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The question of whether or not a tree that falls in the forest makes a sound - if there is nothing or no one around to hear it - comes up frequently at my house.

So, my question is: is there any way to "prove" or "dis-prove" this using physics? If it can be proven what is the answer?

My idea is yes, of course it makes a sound even if there is nothing to sense it! However, my parents seem to think that if there is nothing to "take in" the sound waves, there is no sounds.

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closed as off-topic by Jim, JamalS, John Rennie, ACuriousMind, Danu Nov 27 '14 at 15:41

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It depends on your definition of "a sound". If a sound is not a sound unless it is perceived as a sound (that is, processed in the auditory system of a sentient being), then the answer is "no". If a sound is a coherent disturbance in the pressure distribution of the air, and this disturbance propagates through the medium "at the speed of sound", then the answer is "yes".

The fall of the tree causes vibrations: the vibrating tree / branches / ground interact with the air (their movement results in a change in momentum of the air molecules that hit the surface - if the surface is moving towards the air, the pressure increases; and if it's moving away, it decreases). This mechanism is independent of an observer, and thus when a tree falls, sound (definition 2) is created.

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Put a microphone & recorder near the falling tree. No one was around to hear the tree fall. Yet you can play the recording and provide evidence of sound.

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  • $\begingroup$ Then you would be hearing the tree fall. Just not instantly. $\endgroup$ – paul Nov 20 '14 at 4:06
  • $\begingroup$ That was my original argument with my family. However, you can't have anything to "hear" it either :) $\endgroup$ – L.B. Nov 20 '14 at 16:00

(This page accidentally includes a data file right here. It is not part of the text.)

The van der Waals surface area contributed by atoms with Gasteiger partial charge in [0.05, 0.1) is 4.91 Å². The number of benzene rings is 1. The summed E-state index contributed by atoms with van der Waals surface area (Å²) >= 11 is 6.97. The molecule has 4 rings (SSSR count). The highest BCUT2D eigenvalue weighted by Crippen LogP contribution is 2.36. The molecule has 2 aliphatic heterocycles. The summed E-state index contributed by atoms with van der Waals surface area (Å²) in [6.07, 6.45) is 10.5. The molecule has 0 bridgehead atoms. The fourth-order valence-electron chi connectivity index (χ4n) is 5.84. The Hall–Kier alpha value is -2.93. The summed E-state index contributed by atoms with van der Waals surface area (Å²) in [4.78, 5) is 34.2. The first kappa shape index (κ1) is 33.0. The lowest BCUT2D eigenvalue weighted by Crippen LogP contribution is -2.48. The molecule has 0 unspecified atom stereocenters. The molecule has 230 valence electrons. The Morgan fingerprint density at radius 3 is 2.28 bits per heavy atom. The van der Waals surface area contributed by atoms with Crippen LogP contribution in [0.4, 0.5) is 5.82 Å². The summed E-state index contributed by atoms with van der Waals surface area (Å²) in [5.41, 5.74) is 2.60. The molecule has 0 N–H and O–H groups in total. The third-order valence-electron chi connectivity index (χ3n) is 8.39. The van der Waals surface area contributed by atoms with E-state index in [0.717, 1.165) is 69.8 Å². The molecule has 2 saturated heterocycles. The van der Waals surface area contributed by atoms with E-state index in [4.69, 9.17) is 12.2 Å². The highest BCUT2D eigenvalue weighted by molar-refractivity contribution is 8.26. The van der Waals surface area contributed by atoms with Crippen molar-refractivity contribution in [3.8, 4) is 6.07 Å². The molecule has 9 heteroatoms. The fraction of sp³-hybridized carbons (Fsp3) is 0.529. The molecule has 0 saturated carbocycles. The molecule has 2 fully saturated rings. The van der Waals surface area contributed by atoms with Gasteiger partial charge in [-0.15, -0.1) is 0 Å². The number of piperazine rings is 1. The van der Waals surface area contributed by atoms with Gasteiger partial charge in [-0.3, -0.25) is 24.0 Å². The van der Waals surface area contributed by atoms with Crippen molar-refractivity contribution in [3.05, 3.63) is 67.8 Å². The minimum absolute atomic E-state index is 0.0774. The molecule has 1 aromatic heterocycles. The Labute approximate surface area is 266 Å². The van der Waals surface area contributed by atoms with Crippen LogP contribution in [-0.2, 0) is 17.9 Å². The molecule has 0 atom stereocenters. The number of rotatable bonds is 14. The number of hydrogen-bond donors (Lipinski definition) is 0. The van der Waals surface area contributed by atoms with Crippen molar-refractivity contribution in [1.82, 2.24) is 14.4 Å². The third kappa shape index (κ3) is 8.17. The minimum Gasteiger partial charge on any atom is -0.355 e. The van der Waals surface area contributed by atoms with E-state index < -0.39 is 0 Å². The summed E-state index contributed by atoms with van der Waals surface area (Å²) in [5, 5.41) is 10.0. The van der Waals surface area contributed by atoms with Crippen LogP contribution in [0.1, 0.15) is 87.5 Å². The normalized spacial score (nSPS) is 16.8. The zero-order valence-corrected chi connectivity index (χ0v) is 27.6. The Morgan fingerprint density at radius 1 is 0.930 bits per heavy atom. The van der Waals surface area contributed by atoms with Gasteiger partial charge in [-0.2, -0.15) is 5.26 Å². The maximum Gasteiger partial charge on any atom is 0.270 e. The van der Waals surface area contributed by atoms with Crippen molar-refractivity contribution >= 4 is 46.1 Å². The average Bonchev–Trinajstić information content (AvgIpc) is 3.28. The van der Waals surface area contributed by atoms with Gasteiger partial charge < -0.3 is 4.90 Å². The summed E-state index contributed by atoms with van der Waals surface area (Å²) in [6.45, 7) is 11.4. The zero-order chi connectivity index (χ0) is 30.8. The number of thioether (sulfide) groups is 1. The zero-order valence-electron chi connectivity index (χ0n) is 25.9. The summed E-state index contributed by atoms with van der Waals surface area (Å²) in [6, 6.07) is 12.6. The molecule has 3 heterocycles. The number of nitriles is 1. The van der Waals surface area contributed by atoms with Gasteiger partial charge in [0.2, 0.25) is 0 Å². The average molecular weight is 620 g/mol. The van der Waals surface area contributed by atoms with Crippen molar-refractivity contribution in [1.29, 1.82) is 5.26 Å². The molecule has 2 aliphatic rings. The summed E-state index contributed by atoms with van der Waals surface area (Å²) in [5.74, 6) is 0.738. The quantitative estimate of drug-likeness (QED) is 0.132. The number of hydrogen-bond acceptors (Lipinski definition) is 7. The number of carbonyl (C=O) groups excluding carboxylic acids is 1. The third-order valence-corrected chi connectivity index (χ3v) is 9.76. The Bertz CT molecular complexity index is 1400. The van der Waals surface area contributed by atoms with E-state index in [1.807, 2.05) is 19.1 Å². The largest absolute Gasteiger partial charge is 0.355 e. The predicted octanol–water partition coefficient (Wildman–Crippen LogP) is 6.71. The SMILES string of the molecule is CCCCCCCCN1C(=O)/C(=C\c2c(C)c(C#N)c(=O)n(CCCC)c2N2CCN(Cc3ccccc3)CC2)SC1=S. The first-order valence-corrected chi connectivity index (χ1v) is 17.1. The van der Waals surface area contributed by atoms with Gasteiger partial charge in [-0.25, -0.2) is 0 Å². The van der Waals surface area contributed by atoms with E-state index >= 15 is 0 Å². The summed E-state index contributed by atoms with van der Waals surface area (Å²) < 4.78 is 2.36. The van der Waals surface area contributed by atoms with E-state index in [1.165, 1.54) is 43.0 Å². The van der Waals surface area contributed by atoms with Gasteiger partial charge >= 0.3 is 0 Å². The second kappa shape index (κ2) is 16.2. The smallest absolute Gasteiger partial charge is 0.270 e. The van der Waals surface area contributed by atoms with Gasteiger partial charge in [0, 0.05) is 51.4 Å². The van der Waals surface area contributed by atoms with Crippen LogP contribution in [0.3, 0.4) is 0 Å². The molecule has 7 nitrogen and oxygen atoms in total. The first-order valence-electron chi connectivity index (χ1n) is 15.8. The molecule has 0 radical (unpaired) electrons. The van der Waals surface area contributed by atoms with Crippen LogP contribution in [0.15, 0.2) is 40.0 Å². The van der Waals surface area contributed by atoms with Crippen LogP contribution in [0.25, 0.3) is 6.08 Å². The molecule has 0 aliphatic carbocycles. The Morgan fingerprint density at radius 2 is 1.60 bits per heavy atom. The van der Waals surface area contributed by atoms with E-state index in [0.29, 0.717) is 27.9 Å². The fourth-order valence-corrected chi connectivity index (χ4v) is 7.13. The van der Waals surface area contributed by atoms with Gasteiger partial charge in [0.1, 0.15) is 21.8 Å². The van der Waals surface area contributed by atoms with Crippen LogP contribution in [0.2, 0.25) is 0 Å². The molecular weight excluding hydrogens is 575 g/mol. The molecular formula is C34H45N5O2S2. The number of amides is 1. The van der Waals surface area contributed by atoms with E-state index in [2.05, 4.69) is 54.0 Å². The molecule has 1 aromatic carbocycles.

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if there is nothing or no one around to hear it

Given that trees/forests don't exist in isolation we would have a very difficult time finding a tree that falls with absolutely no creature capable of perceiving sound within a reasonable distance.

Go find a forest completely devoid of birds, rodents, snakes, insects, fish etc. Don't forget a 2+km buffer zone of purely botanical life. That's going to be one very unhealthy forest, at least until everything living nearby realizes that there's unoccupied territory to move into.

End result: Trees will fall. Something will hear it. Therefore they make a sound.

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  • $\begingroup$ In northern Canada (below the tree line though) you can easily find 2km stretches of forest in the winter that are completely devoid of animal life. I've seen video from helicopters flying over these areas, it's really eerie. I wouldn't want to be lost in those areas even though it's pretty safe from bears and wolves, etc $\endgroup$ – Jim Nov 20 '14 at 14:30
  • $\begingroup$ Perhaps the nuclear site at/near Chernobyl. $\endgroup$ – L.B. Nov 20 '14 at 16:00
  • $\begingroup$ @Jim completely devoid of animal life? You did an exhaustive biological survey? No arctic lemmings or mice living in tunnels under the snow? $\endgroup$ – paul Nov 23 '14 at 1:30
  • $\begingroup$ @L.B. There's LOTS living in the Chernobyl exclusion zone. $\endgroup$ – paul Nov 23 '14 at 1:31
  • $\begingroup$ @paul I thought there was some form of a dead zone close to the site. $\endgroup$ – L.B. Nov 23 '14 at 16:48

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